Grayson Perry Sailing out of the Dodgy Art Pool

GP Opera House 2015Sometimes our very human desire for meaning can get in the way of having a good experience of the world” Grayson Perry.

Detail You are Here pot

Detail You are Here pot

Not much scares an Essex transvestite potter except the “dodgy art pool”.

I spent the day visiting a great exhibition Grayson Perry: My Pretty Little Art Career at the Museum of Contemporary Art, Sydney. I had a marvellous lunch atop the MCA, overlooking the Opera House where Perry would give a talk later in the day on How To Be an Artist Just Like Me. I think as an artist you tend to look for talks, trawl art magazines and even attend art workshops in the hope that you understand the artist better and even anticipate that a little bit of magic will rub off.

GP_MCA2015

The greatest piece of advice came from Perry, who had fearlessly donned flamboyant orange tights, pink perilous platforms and a shimmery blue nappy-like costume, that he was frightened of ending up in a craft store.  We all are familiar with the type of store, coloured glass platters, decorator cushions, crafty wood items and pottery. His advice to sail out of that world, be brave and head for open waters to explore the world beyond. Take risks, make mistakes. After seeing the work in this mammoth exhibition I don’t think there was ever a danger of Perry being moored on the fatal shore of the dodgy art pool.

 

The Tomb of the Unknown Craftsman

The Tomb of the Unknown Craftsman

Prep sketches for the Tomb

Prep sketches for the Tomb

Shrine to Alan Measles 2007

Shrine to Alan Measles 2007

Sketches for The Upper Class at Bay tapestry

Sketches for The Upper Class at Bay tapestry

 

 

 

 

Advertisements

Velasquez and I Cook Eggs

IMG_3214Inspiration comes in packages of all shapes, sizes and compositions.  Recently I was gobsmacked by Velasquez Old Woman Cooking Eggs. There was a dynamism in the figures and objects and how they related to each other both in colour and shape.  As a result a new series of small works in gouache provided impetus for bigger and better things.  The serendipity of reading John Olsen’s biography whilst working on the series, also laid another level.

The egg, a symbol of hope and regeneration that he saw in Velasquez, carried into his work and as a result into mine. I could see a jelly-fish-like symbol in the slithery par-cooked egg whites that could transfer into compositions for my boatshed works.

 

Velasquez: Old Woman Cooking Eggs.

Velasquez: Old Woman Cooking Eggs.

IMG_3201IMG_3213 IMG_3210

3 De Koonings, Olsen and Paella at the Beach

Happy Holidays, may your stockings bulge with art.

Happy Holidays, may your stockings bulge with art.

“…a surrealist scene of saffron coloured chickens…” John Olsen

Olsen's Culinaria Cuisine of the Sun

Olsen’s Culinaria Cuisine of the Sun

Christmas arrived early for me this year in three parcel post satchels. Not exactly Santa down the chute but those puffy square bags make me squeal like a little girl at Xmas. The benefits of being old is that I don’t have to wait for the big day to arrive.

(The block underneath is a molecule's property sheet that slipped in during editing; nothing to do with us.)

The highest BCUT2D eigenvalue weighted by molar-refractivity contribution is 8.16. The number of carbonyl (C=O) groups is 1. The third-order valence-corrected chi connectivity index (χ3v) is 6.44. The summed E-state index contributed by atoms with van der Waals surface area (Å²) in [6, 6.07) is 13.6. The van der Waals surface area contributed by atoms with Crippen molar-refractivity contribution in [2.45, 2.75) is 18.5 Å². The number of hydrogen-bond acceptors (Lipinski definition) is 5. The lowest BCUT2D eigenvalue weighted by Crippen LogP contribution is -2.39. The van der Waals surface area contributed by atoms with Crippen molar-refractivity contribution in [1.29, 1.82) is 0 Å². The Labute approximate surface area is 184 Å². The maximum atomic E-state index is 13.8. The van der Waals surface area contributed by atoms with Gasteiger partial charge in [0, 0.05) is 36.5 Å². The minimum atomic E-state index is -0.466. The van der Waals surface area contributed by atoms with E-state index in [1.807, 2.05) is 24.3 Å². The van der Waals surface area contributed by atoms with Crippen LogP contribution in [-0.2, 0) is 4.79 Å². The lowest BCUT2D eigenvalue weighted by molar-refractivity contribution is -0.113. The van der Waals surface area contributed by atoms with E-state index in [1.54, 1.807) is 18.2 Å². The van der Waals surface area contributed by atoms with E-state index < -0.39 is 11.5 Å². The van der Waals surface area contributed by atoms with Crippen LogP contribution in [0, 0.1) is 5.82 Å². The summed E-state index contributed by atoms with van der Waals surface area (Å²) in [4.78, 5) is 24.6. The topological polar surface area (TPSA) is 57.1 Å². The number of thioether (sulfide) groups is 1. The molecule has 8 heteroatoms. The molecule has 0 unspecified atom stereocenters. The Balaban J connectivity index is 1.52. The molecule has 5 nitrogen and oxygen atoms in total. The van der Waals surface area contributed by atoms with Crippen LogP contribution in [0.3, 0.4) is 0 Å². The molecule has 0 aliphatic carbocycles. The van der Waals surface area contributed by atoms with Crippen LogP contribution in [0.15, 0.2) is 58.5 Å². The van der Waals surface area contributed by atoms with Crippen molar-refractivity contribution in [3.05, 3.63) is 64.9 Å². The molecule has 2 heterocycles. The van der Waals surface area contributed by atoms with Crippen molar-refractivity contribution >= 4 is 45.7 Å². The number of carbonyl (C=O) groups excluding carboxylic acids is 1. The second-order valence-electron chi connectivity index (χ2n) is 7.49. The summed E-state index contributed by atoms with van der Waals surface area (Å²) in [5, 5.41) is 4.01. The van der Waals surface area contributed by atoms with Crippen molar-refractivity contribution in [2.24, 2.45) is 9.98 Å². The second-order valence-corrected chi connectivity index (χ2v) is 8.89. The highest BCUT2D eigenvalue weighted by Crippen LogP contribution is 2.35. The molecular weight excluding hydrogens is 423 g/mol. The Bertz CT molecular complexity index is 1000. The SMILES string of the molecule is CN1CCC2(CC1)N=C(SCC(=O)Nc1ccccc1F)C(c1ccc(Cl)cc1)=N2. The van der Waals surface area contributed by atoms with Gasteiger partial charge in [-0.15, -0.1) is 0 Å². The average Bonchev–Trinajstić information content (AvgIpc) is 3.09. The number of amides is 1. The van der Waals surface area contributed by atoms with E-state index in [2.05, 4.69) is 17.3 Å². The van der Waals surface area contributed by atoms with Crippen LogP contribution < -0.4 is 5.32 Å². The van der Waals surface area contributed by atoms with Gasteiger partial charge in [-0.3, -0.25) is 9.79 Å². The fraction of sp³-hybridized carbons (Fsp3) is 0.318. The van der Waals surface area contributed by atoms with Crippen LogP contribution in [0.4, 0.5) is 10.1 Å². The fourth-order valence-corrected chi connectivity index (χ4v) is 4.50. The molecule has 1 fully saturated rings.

IMG_2619

The first parcel was the biggest De Kooning book I’ve ever seen – the Malvern star of art books. Ensconced in a hard slip case and full of perfect coloured reproductions of his best.

FullSizeRender(1)

The second satchel held two De Kooning second hand treasures, one cloth bound with the library card still in slipped in the back pocket time-travelled from the sixties. The other professing to be the first De Kooning publication.

De Kooning Smith College Museum of Art 1965.

De Kooning Smith College Museum of Art 1965.

Willem De Kooning by Thomas Hess 1959.

Willem De Kooning by Thomas Hess 1959.

Borrowed by Shelley Rose on Feb 10 1966.

Borrowed by Shelley Rose on Feb 10 1966.

The third satchel held Culinaria by John Olsen. Cuisine of the Sun. This book was to be our Christmas dinner – drawing, painting and cooking in the sun – sand, saffron, cadmiums, paprika, burnt orange and paella.

The Hamptons 1953

The Hamptons 1953

Two great artists, De Kooning from the northern hemisphere where he spent Christmas in the Hamptons, and Olsen in the southern hemisphere comparing Watsons Bay to an Iberian fishing village, seem very relevant to this years sunny seafood xmas by the beach…with books.

Serra-ndippity

Richard Serra Vico,2002

Richard Serra Drawings

Blackness is a property, not a quality”  Richard Serra.

Recently Richard Serra has been on my art hit list.  Looking at public art, it has hard to see past him, his work is solid, demanding and ‘complexingly’ simple. I have a loan of a  beautiful book to read from my pal Jane Richard Serra Drawings.

Serra & Pollock, it's all about action

Serra & Pollock, it’s all about action

I suppose coming from a blacksmith’s daughter, steel was a material sheet-rolled into my psyche.  I watched my dad melt lead and instead of flinging against a wall like Serra, he poured it into molds for sinkers.  He curved steel in the shed to form horse shoes, like Serra curving lines within a room. Most of the time I was forbidden to go into the work shed, but I would don the Ned Kelly welding helmet, smelly and sweaty. I would wave my stig wand and pretend to make steel glow.